No. 5 — February 4, 2000


Weekly Review

--- by Marc Castellano

On the trade front at least, Japan, Asia's economic powerhouse, has done relatively little to help propel the recovery of its neighbors. In yen terms, the world's second-largest economy imported just 2.7 percent more from Asia (broadly defined) in 1999 than the year before (see Table). More significantly, purchases remained lower than in 1996 and especially in 1997. However, relative to the 4 percent reduction in Japan's overall imports in 1999, the small gain in deliveries from Asia — the only major area besides the Middle East to register an increase — shone through as a bright spot in a generally dark picture. Plus, last year's uptick was a major improvement compared with the 10.4 percent contraction in purchases of Asian goods in 1998.

Japan's trade with Asia suffered a steep decline in 1998 due to the financial and economic crisis that engulfed such countries as Thailand, Indonesia and South Korea in late 1997 and caused collateral damage of varying severity to other economies in the region. Trade is a major growth vehicle for most Asian countries, almost all of which rely on Japan and the United States for a large portion of their overseas sales as well as for the capital and intermediate goods vital to development. In the late 1990s, though, Japan still was trapped in a slump that dated back to the start of the decade, severely diminishing its ability to serve in its traditional role as the regional engine of growth. That reality, however, did not stop Asian leaders from calling on Japan to play this part.

The crisis finally began to subside in 1999, and with the nascent recovery came a rebound in trade flows for most of the region. Singapore's external trade, for example, jumped 8.1 percent last year after contracting 7.5 percent in 1998. Japan, however, continued to struggle, posting at most 1 percent real economic growth, analysts generally calculate. That made the rise in imports from Asia all the more notable. Of Japan's major trading partners in the region, only Hong Kong, Thailand and Vietnam did not participate in the upturn in Asian imports. As a group, the 10 members of the Association of Southeast Asian Nations shipped 1.1 percent more to Japan in 1999. Other Asian countries also saw sales increases of various sizes, with South Korea registering the largest gain. The fact remains, however, that Japan's purchases from few countries returned to their precrisis levels, at least in value terms.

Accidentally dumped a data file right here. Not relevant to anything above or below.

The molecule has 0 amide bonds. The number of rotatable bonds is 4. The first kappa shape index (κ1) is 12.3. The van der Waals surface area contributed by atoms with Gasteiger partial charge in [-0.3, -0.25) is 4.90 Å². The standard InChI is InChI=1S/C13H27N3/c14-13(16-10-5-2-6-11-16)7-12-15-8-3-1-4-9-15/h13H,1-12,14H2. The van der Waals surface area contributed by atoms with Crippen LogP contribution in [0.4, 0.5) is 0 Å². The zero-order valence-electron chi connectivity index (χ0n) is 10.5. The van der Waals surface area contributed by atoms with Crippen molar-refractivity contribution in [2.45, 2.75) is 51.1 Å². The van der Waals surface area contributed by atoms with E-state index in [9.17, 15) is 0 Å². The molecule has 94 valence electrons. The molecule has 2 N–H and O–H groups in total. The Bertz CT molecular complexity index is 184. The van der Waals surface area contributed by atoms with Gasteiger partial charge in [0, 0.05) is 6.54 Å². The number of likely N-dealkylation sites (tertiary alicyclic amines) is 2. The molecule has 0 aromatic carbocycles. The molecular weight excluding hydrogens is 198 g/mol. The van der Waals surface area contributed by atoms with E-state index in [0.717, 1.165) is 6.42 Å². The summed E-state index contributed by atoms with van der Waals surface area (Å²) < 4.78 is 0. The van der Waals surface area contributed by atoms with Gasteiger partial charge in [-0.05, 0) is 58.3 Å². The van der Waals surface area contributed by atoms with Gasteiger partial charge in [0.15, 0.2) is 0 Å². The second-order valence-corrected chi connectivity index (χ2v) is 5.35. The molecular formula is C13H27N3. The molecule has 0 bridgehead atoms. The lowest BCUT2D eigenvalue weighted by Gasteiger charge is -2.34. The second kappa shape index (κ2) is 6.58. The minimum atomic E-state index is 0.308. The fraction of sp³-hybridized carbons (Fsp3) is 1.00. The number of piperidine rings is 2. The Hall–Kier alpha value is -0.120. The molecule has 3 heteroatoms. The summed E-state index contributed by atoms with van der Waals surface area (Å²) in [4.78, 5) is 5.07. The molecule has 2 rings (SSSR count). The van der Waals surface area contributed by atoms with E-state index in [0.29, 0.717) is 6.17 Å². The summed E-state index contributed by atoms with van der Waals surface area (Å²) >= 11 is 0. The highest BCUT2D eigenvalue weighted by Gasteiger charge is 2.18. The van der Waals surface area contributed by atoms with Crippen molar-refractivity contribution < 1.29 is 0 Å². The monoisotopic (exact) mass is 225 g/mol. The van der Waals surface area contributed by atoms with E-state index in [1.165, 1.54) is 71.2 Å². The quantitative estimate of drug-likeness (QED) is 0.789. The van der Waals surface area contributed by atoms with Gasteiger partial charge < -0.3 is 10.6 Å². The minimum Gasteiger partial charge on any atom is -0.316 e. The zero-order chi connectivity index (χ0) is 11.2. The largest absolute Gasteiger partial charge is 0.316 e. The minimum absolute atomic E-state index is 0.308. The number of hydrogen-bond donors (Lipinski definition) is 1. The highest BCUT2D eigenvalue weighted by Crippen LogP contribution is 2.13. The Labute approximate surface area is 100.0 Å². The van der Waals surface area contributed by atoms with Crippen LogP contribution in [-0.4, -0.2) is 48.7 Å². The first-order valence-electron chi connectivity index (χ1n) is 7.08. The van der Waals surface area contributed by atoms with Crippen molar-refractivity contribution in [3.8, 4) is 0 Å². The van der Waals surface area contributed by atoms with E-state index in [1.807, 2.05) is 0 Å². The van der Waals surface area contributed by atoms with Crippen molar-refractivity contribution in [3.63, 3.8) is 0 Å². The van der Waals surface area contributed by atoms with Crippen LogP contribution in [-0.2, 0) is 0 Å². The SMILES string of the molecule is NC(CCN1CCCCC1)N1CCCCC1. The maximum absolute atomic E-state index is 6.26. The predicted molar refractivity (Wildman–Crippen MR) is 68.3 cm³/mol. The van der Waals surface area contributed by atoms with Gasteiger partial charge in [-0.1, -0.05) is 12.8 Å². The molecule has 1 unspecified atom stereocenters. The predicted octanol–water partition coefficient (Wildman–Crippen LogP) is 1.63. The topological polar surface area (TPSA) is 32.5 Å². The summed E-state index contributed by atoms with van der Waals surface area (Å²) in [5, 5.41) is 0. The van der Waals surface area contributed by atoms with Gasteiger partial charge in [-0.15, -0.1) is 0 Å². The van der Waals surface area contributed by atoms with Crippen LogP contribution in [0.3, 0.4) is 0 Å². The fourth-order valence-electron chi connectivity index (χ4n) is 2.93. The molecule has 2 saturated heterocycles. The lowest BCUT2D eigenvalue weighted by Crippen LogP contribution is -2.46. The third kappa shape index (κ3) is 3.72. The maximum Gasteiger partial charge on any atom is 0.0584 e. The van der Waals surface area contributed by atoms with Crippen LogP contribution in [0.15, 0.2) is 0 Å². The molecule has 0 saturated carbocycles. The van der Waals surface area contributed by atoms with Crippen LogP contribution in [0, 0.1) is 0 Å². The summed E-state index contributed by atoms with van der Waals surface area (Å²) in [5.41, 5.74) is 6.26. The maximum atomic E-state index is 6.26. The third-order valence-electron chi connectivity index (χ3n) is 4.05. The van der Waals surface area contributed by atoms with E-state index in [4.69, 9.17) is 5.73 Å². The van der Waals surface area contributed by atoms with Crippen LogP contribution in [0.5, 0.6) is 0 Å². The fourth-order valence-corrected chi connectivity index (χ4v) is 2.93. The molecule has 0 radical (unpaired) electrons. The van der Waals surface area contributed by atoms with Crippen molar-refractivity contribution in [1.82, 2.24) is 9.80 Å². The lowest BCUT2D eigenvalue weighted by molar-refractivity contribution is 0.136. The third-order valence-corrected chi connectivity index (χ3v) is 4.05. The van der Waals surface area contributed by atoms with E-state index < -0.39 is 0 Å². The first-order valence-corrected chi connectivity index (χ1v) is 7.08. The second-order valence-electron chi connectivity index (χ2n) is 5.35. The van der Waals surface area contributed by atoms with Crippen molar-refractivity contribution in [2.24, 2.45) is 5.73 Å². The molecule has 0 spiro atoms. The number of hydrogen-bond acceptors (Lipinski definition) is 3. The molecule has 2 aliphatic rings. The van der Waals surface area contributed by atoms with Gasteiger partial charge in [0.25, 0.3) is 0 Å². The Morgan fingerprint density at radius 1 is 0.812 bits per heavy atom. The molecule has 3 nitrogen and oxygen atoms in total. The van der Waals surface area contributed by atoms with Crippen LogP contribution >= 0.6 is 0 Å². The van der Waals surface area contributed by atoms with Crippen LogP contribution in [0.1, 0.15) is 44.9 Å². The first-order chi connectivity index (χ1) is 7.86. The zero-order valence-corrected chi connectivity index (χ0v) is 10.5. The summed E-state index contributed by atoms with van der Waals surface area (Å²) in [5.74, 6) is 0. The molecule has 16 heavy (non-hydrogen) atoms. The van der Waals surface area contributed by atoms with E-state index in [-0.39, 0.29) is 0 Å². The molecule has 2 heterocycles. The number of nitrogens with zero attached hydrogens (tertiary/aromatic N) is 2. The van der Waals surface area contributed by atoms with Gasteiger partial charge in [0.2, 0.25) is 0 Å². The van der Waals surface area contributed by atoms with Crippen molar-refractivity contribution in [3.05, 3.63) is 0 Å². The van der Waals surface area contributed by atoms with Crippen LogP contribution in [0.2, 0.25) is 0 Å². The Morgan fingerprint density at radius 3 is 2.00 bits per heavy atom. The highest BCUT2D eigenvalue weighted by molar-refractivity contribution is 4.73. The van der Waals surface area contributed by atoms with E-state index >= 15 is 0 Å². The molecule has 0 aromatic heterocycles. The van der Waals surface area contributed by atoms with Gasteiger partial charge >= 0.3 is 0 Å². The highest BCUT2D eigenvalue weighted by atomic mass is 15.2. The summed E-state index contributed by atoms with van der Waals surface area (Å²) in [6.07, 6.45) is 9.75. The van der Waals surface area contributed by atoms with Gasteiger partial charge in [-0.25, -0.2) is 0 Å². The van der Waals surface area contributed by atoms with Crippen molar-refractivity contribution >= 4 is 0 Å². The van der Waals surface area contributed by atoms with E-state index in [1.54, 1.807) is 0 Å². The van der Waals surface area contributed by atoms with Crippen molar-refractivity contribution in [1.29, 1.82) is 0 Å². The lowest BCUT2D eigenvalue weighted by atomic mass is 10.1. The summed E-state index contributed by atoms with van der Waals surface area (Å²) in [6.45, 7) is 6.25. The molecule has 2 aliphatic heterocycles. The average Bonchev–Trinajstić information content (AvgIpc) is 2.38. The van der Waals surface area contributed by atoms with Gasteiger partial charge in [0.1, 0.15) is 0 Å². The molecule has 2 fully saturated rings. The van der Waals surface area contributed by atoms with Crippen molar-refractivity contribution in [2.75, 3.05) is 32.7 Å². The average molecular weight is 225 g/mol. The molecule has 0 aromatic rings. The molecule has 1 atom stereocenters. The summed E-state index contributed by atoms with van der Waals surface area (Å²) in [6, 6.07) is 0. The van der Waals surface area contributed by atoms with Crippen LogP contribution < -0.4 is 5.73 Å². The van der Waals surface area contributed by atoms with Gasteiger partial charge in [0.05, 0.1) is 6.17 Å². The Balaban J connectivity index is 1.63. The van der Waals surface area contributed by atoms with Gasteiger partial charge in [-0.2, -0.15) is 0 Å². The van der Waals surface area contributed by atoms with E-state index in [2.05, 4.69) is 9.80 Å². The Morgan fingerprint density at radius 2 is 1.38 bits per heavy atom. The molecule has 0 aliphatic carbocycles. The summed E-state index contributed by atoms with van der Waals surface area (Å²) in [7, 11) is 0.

The latter is an important qualifier because a strengthening yen played a key role in boosting the volume of imports from Asia and some other supply sources as well. Overall, real imports expanded 9.5 percent last year, with volume presumably increasing even more for the manufactured products and industrial and agricultural inputs that Japan buys from Asia.

Import prices have been declining since mid-1998, when the yen began a fairly steady appreciation against the dollar as well as vis-a-vis the currency of virtually every one of Japan's Asian trading partners (see JEI Report No. 3B, January 21, 2000). Less expensive computers and clothing from Asia proved particularly attractive buys for Japanese consumers throughout most of 1999. Because changes in import volumes tend to lag changes in price levels by about six months, the effect on trade flows of realigned exchange rates was delayed until early last year. Japanese officials contend that the fall in import prices triggered by the yen's appreciation was a bigger factor in boosting imports than any increase in private demand.

Japan's exports to Asia staged a rebound of sorts in 1999, edging up 0.8 percent for the year. While this gain certainly was an improvement on the 21.7 percent contraction logged in 1998 at the peak of Asia's problems, it still left regional shipments far below their precrisis levels. Key to the upturn was a 30.1 percent jump in Japan's exports to South Korea. The South Korean economy staged a spectacular recovery last year, at least on paper, beating even the most optimistic predictions in expanding by some 9 percent. In contrast, Hong Kong, one of the last Asian economies to emerge from the wreckage of the crisis, bought 15 percent less from Japan as its economy shrank another 0.5 percent.

Ironically, trade with Asia became more important to Japan in 1999. As a share of imports, purchases from the region rose to 39.6 percent of the total from 37.4 percent in 1996. Significantly, the proportion of imports originating in Asia has increased by roughly 10 percentage points since 1989, whereas the supply position of the United States — Japan's largest trading partner — has remained relatively constant at around 30 percent. Imports of oil products, liquefied petroleum gas, PCs, clothing and other, generally labor-intensive, manufactures from Asia have taken on greater significance for the Japanese economy, backstopped by higher volumes.

Although exports to Asia declined to 37 percent of the total in 1999 from 44 percent in 1996, the ratio was up from the 34.7 percent of 1998. Shipments of semiconductors were strong in response to higher demand from Asian electronics manufacturers. Exports of steel and organic chemical compounds also increased due to recovering demand for industrial goods.

Most of developing Asia is just beginning to return to something approaching normalcy. To achieve the real thing, these countries need help in the form of a robust, domestic demand-led recovery in Japan. Over the near term, however, Japan is unlikely to fulfill its role as the locomotive that pulls in imports from its neighbors.

The views expressed in this report are those of the author
and do not necessarily represent those of the Japan Economic Institute

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